The protest, filled with chants, drum beats and whistles, was noisy but peaceful, The Wall Street Journal said. Many carried signs calling for Prime Minister Mariano Rajoy to resign amid media reports charging members of his government have accepted cash kickbacks from businesses seeking state contracts. Rajoy has denied the charges but is under official investigation.
Saturday's protest was one of the largest since a series in 2011 staged by a group calling itself "the indignant ones." The protests two years ago -- before Rajoy came to power 14 months ago -- were in response to the Socialist government's harsh austerity policies to address the country's mounting national debt.
Though Rajoy has said the austerity measures have helped steady an economy on the brink of collapse, the lack of government spending resulted in mass layoffs. Spain's unemployment rate is 26 percent, CNN said.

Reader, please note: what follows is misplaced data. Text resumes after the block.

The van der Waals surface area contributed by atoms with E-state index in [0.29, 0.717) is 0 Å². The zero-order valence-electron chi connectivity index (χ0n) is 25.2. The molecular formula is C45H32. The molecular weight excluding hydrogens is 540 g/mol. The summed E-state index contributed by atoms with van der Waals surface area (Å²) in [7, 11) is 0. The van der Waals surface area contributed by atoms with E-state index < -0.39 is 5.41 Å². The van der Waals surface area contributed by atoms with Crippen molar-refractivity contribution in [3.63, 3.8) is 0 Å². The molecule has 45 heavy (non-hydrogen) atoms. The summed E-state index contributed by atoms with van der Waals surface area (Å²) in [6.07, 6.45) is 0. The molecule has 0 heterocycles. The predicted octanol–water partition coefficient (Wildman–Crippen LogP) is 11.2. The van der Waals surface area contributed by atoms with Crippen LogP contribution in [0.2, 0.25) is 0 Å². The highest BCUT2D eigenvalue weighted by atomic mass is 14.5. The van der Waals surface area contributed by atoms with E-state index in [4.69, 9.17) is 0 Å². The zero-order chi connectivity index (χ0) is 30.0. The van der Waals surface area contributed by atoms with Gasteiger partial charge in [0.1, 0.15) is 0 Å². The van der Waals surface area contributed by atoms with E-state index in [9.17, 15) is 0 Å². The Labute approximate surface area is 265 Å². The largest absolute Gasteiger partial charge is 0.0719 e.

He defended his government's actions in a speech to the nation Wednesday.
"We have left behind us the constant threat of imminent disaster and are starting to see the path for the future," Rajoy said
But many average Spaniards weren't buying it.
"I hate to think he was taking illegal money," said Luis Garcia, a 63-year-old welder at a defense plant who voted for Mr. Rajoy. "But the official explanations don't add up."